Seahawks’ Marshawn Lynch has a case for the hall of fame, but he’s far from a lock

Feb 9, 2016, 3:49 PM

Marshawn Lynch's career is comparable to that of hall-of-famer Earl Campbell, but other running backs like Shaun Alexander and Corey Dillon have not been elected despite similar if not better statistics. (AP)

Marshawn Lynch’s career is comparable to that of hall-of-famer Earl Campbell, but other running backs like Shaun Alexander and Corey Dillon have not been elected despite similar if not better statistics. (AP)

From a numbers standpoint, Marshawn Lynch is a fringe hall-of-fame candidate. But when it comes to his legacy and how he impacted the game, his case becomes stronger.

That’s why 710 ESPN Seattle’s Mike Salk thinks the Seahawks’ dramatic loss in Super Bowl XLIX might actually work to Lynch’s advantage with voters.

“Talk about his legacy and how important he is, people all over the country, whether it’s true or not, are going to always remember, ‘Well, if Marshawn would have gotten one more carry, they’re a second Super Bowl away,” Salk said. “And so I think that actually ends up lending credibility. He is so good and so important to his team that when they didn’t give him the ball, they believe the team lost because of it. That’s crazy.”

Lynch, 29, played nine seasons in the NFL, including the last five-plus with the Seahawks. He earned five Pro Bowl nominations, was a first-team All-Pro in 2012 and helped the Seahawks win Super Bowl XLVIII. His 9,112 yards are 36th on the NFL’s all-time rushing list. He twice led the league in rushing touchdowns, finishing with 74 total and 83 scores overall.

According to ESPN Stats & Information, Lynch is eighth in NFL history with 937 rushing yards in the postseason. He topped 100 yards rushing in six (of his 11) playoff games, second-most in league history.

Related: Seahawks thank Marshawn Lynch with video tribute

There are 30 running backs in the Pro Football Hall of Fame from the modern era of football.

Brock Huard noted that although his numbers resemble those of hall-of-fame running back Earl Campbell, Lynch’s bid will need to be based on more than just stats. That’s because of running backs like former Seahawk Shaun Alexander – who tops Lynch in rushing yards (9,453) and rushing touchdowns (100) and has an MVP award over his nine seasons – that aren’t even sniffing the Canton cut.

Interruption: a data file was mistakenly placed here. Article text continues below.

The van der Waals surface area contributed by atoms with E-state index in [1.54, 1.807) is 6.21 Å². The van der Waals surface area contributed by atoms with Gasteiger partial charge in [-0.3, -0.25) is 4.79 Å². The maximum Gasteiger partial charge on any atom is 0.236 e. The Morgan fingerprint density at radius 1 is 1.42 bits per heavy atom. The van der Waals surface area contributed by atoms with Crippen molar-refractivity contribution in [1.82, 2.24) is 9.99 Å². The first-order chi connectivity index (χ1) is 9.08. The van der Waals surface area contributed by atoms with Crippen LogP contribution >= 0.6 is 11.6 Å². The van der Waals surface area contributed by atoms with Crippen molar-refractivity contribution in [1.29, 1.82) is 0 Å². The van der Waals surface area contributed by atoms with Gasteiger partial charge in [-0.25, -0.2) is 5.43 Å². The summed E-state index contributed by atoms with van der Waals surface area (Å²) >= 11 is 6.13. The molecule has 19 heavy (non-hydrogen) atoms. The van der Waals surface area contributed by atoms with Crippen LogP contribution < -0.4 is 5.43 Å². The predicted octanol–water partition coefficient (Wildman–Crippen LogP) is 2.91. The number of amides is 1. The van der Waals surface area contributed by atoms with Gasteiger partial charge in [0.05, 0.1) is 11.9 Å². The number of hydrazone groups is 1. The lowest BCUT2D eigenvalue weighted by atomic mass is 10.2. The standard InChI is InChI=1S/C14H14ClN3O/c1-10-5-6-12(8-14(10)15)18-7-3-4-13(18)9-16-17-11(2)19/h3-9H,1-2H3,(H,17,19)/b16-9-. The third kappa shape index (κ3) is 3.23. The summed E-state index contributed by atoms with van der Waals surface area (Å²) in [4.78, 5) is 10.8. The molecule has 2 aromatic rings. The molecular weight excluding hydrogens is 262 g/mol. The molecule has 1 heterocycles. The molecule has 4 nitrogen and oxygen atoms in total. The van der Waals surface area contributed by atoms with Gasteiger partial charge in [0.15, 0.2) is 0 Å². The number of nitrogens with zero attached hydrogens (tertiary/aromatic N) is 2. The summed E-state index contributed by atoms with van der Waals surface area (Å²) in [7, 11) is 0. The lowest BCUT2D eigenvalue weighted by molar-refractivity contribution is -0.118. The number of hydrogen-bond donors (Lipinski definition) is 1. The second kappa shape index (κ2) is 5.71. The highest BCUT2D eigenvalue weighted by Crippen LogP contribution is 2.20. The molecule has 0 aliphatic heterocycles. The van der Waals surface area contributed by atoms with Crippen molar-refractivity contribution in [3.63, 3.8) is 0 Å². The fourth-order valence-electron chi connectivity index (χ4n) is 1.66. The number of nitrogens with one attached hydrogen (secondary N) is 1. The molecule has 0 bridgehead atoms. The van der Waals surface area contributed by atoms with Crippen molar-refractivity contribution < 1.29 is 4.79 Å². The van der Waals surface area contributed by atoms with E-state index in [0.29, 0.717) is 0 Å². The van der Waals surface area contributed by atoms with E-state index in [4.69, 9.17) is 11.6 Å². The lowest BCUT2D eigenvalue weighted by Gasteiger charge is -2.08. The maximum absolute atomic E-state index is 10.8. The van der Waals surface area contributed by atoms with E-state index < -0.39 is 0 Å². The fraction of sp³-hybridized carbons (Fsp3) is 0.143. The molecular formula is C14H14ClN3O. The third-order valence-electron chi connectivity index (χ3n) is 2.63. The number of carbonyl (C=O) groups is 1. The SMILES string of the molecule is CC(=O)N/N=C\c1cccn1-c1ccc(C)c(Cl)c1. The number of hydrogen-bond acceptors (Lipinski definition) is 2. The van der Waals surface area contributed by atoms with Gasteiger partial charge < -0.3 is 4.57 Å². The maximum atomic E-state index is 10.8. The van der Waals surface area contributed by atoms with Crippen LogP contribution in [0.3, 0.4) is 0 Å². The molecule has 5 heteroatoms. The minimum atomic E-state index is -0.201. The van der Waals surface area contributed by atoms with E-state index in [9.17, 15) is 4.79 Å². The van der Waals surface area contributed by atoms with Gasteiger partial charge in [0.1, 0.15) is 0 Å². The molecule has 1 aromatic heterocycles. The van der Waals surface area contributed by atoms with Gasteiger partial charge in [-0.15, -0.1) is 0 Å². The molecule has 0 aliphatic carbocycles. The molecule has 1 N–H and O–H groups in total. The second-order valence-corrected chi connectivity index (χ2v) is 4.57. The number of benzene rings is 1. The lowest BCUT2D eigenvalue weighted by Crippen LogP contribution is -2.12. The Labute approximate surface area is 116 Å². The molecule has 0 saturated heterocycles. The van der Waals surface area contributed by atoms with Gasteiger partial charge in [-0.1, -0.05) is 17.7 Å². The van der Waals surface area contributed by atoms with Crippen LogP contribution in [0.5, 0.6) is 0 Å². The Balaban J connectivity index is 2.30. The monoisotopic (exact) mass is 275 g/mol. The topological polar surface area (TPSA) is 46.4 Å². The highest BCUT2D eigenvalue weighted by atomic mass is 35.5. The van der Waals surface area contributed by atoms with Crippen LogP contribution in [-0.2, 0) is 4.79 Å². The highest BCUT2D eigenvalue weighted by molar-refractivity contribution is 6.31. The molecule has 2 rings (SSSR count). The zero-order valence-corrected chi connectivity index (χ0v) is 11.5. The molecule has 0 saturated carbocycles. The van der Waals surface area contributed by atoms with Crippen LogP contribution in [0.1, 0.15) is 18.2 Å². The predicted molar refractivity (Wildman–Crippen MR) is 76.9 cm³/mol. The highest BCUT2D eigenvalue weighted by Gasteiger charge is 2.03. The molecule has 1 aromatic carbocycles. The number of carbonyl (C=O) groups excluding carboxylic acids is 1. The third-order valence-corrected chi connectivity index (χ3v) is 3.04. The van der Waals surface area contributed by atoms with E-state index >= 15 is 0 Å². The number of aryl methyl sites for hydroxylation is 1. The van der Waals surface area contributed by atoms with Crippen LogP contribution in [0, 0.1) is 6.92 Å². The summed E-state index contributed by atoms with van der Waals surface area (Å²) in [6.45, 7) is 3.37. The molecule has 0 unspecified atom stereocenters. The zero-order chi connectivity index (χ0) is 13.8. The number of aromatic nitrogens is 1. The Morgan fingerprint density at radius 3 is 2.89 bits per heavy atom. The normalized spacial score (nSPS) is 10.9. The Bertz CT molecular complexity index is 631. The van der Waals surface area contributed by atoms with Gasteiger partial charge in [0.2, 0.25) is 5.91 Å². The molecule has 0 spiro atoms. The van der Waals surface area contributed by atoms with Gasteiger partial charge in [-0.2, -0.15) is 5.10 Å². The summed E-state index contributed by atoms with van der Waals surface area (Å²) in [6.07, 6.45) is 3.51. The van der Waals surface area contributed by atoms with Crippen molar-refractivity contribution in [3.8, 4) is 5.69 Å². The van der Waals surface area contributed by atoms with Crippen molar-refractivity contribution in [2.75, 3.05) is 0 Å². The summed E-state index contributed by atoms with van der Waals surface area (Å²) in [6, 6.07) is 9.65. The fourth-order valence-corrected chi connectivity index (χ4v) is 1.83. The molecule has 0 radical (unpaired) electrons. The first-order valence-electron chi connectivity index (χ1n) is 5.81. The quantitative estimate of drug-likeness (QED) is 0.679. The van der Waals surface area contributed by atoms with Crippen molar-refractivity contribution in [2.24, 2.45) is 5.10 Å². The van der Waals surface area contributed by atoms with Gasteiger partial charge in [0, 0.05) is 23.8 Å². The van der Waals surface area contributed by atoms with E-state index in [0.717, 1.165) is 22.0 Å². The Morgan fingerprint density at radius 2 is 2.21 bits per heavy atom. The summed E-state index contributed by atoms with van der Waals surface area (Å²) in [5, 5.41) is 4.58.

“There is no quantifiable number game in the hall of fame,” Huard said. “You can look at past guys that get in there and you can look at Corey Dillon and Shaun Alexander that are still sitting outside of that with massively better numbers.”

“My gut, my head, my eyes say no,” Huard added. “There was not enough sustained success over the long term. There were four really dominant years, but I think in this day and age, with how competitive this (hall-of-fame) voting is, the number of guys who are still outside of it that put together year after year after year after year of Pro Bowl and All-Pro and amazing numbers who are sitting on the outside looking in, I don’t know how he bypasses those guys in line.”

Salk said his hall-of-fame criteria includes whether or not a player was dominant during his era, which he believes Lynch was. Then there is the personality element and how the player impacted the league.

“Every year when they ask these kids, ‘Who do you want to play running back like?’ ‘Marshawn. Beast Mode. I want to run everybody over like Marshawn did,'” Salk said. “What are we seeing coming out of school right now? More and more big dudes who are physical and nasty and trying to run people over and aren’t just little Chris Johnson-types trying to sneak around the end. You’re seeing completely different styles because of who they are trying to emulate.”

“He was fascinating,” Salk added. “He captured the imagination of the football watching public. People who hate the Seahawks love Marshawn Lynch. There is something to be said for that.”

Players are eligible for the Pro Football Hall of Fame five years after last playing. Huard said the degree to which the Seahawks succeed without Lynch during that waiting period will also be considered. Maybe Thomas Rawls will make people forget about Lynch’s greatness.

Salk believes Lynch’s highlight reel will help.

“When you start seeing his runs and remember the power that he ran with, you’re just like, ‘Yeah, that guy is freaking awesome,'” he said. “He is as fun to watch as anybody you’ve ever seen, as physically dominant at that position as anybody since Earl Campbell. He is a physical marvel at what he does out there and so fun to watch. So I think watching the tape will help him because I think even if Thomas Rawls is great, he’s not going to look like that. Nobody is. Marshawn is sort of in a league by himself in that regard.”

ESPN’s John Clayton believes Lynch has borderline hall-of-fame credentials and that his place in history will likely be sorted out in the next year or two, but that his legacy as a game changer will work to his advantage. Clayton noted that, much like how running back Terrell Davis and quarterback Kurt Warner might sneak in despite truncated stretches of greatness, Lynch has a chance.

“I would think Marshawn has done a better shot than (Alexander),” Clayton said. “You can’t make it the Hall of Running Backs, you have to make it the Hall of Fame, so you have to be very selective.”

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Seahawks’ Marshawn Lynch has a case for the hall of fame, but he’s far from a lock